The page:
Why do we sometimes keep clear images of insignificant actions? Maybe because they were not so insignificant, they ended up having a meaning. I used to go almost every Saturday afternoon to a record shop in the centre of Caen, my hometown. It had a silly name: Nuggets! But it was the only place in town where you could find the kind of music I liked.
There was a special box for people like me, fanatics of new-wave, cold-wave, post Joy Division and Bauhaus bands. That’s where I bought my first Smiths records and The Millpond Years, And Also The Trees’s third LP.
I perfectly remember picking it up. Would it be as good as the cover looked like? It was a guess. And a good one. Dark, romantic, sad, dandyesque, taking you to a sort of spleen.
I got obsessed with a song, The House of the Heart, a song that has been haunting me ever sincethat keeps on coming back to me, unexpected, because of an atmosphere, an emotion, a vision, a smell, words overheard… Till I found out they were playing in Marseilles! Almost 40 years after they started – somewhere near Stratford-upon-Avon in 1979 -, they were still going, had even recently released an album – Born into the Waves – and seemed to have found a dedicated public in France. They were playing at Le Poste à Galène, a great little venue.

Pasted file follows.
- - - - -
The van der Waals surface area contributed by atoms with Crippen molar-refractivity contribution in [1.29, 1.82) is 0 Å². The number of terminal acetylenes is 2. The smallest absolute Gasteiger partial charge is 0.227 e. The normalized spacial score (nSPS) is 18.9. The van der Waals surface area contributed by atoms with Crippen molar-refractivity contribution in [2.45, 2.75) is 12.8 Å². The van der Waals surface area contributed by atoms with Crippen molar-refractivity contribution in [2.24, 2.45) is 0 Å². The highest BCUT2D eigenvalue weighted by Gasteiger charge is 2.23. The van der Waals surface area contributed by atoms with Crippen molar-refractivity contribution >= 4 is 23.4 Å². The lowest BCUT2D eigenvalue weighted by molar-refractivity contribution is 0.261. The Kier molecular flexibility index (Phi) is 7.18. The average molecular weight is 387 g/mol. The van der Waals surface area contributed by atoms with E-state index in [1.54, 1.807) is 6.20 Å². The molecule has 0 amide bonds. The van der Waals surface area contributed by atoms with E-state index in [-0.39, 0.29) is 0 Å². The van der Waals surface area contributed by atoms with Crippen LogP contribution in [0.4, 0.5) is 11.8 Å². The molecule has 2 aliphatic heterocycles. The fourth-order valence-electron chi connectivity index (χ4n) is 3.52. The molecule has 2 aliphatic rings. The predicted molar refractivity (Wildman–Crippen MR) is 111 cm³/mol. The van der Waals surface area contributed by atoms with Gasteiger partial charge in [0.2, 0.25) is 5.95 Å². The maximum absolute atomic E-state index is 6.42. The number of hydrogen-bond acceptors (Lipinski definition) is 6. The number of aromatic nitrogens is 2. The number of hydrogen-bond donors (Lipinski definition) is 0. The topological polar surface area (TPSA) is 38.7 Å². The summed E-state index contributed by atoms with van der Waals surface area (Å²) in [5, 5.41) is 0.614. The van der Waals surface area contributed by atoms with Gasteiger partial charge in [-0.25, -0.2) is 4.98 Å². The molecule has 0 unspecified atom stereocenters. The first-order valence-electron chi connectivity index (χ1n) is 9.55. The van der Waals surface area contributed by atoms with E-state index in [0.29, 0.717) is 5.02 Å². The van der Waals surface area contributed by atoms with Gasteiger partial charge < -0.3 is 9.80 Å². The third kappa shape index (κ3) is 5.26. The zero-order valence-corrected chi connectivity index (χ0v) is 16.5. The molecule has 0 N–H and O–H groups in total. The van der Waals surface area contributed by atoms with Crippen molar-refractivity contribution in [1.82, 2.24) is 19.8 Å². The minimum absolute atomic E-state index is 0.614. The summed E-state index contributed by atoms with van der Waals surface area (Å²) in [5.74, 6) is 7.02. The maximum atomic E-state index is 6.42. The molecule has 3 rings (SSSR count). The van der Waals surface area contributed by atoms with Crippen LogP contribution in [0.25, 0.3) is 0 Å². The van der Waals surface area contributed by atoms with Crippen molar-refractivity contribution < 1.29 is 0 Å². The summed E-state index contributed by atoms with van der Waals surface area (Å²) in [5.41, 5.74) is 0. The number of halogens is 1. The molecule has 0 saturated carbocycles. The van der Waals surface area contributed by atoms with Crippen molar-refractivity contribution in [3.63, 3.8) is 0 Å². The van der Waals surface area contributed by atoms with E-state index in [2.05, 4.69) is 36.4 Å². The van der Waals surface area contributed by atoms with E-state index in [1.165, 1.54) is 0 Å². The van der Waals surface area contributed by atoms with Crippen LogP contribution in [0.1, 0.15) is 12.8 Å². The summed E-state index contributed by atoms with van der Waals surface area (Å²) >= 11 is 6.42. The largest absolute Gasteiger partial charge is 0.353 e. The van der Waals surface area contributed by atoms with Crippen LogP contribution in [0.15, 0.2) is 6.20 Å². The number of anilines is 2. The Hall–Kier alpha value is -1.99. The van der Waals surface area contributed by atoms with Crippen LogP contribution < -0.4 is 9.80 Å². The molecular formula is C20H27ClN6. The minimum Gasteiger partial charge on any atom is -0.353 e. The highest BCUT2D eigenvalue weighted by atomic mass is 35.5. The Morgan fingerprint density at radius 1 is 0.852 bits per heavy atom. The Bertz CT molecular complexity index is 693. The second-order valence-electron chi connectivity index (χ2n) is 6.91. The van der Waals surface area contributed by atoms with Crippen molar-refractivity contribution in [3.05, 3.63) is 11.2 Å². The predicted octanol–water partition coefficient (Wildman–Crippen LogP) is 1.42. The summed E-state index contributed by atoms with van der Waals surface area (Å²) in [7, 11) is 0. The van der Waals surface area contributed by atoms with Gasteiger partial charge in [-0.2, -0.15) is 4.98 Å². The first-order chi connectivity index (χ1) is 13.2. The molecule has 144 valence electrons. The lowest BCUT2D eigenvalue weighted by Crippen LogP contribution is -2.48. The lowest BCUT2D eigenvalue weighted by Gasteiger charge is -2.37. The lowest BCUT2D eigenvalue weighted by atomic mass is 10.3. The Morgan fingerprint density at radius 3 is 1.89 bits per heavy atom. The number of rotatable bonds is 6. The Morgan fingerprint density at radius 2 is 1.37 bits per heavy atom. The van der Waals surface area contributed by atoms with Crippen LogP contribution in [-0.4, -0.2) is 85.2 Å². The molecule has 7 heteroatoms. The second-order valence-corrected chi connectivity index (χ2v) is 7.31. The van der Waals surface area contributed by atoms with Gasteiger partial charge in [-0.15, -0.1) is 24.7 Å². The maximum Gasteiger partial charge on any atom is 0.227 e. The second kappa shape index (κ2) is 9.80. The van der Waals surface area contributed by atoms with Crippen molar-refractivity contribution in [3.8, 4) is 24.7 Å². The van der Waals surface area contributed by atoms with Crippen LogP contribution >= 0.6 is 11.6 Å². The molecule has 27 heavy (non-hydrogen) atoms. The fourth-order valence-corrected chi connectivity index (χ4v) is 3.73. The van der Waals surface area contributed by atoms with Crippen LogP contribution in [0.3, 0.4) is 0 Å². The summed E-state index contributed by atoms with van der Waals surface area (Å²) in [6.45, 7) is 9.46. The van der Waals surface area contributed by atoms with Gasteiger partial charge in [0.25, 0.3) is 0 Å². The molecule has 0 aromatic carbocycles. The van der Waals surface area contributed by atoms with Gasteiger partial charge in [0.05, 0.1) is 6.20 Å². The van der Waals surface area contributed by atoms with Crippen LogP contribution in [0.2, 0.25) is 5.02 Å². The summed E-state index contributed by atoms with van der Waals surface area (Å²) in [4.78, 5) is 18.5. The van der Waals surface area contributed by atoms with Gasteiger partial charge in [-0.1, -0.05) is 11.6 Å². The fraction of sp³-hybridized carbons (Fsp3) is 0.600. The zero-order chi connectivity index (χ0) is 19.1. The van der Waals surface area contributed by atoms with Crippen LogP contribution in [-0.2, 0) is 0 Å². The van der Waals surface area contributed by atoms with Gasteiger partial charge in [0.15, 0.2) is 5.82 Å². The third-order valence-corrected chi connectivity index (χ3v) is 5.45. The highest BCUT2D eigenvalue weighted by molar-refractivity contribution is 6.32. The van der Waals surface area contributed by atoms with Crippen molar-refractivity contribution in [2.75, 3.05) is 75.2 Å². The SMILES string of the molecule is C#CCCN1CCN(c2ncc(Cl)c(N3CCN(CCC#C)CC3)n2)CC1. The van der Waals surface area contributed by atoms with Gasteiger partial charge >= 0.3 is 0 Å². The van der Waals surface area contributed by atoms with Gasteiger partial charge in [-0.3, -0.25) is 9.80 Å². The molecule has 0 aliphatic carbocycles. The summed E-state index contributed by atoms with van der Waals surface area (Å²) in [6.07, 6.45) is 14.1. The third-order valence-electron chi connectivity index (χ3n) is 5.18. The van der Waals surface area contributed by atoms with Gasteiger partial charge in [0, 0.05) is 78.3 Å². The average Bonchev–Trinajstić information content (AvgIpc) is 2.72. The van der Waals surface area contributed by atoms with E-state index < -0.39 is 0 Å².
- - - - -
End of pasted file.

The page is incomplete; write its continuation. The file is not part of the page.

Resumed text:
The place was full, full of fans who knew their stuff, the particular sound the Trees had been producing for decades. I was suddenly hit by a wave of nostalgia, by flash-backs and faces from the past, by memories, good and sad.
And the feeling lasted the whole gig – and a bit after too… – , strangely comforting and disturbing at the same time, making me realise how one can get stuck in time through memories, how music and a long-loved band can jog them with a few notes and plunge you into a state of nostalgia close to melancholia.
And they didn’t even play The House of the Heart.